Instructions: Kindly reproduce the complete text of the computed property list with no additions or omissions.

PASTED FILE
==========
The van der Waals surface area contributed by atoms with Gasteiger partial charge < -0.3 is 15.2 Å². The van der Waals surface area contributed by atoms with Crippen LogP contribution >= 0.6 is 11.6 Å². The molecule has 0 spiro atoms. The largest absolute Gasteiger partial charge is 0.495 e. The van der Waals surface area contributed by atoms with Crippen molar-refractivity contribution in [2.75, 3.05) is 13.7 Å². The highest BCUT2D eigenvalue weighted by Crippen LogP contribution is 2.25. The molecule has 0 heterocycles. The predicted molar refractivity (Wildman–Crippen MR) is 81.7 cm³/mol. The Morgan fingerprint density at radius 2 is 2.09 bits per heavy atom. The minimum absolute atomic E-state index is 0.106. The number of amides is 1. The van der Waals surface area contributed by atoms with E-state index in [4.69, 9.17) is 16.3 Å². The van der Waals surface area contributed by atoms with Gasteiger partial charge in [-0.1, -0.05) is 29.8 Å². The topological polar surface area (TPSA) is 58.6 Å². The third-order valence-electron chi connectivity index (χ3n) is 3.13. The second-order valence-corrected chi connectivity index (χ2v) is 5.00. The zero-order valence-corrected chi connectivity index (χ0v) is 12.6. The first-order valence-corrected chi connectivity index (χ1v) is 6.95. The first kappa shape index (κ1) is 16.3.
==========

The van der Waals surface area contributed by atoms with Gasteiger partial charge < -0.3 is 15.2 Å². The van der Waals surface area contributed by atoms with Crippen LogP contribution >= 0.6 is 11.6 Å². The molecule has 0 spiro atoms. The largest absolute Gasteiger partial charge is 0.495 e. The van der Waals surface area contributed by atoms with Crippen molar-refractivity contribution in [2.75, 3.05) is 13.7 Å². The highest BCUT2D eigenvalue weighted by Crippen LogP contribution is 2.25. The molecule has 0 heterocycles. The predicted molar refractivity (Wildman–Crippen MR) is 81.7 cm³/mol. The Morgan fingerprint density at radius 2 is 2.09 bits per heavy atom. The minimum absolute atomic E-state index is 0.106. The number of amides is 1. The van der Waals surface area contributed by atoms with E-state index in [4.69, 9.17) is 16.3 Å². The van der Waals surface area contributed by atoms with Gasteiger partial charge in [-0.1, -0.05) is 29.8 Å². The topological polar surface area (TPSA) is 58.6 Å². The third-order valence-electron chi connectivity index (χ3n) is 3.13. The second-order valence-corrected chi connectivity index (χ2v) is 5.00. The zero-order valence-corrected chi connectivity index (χ0v) is 12.6. The first-order valence-corrected chi connectivity index (χ1v) is 6.95. The first kappa shape index (κ1) is 16.3.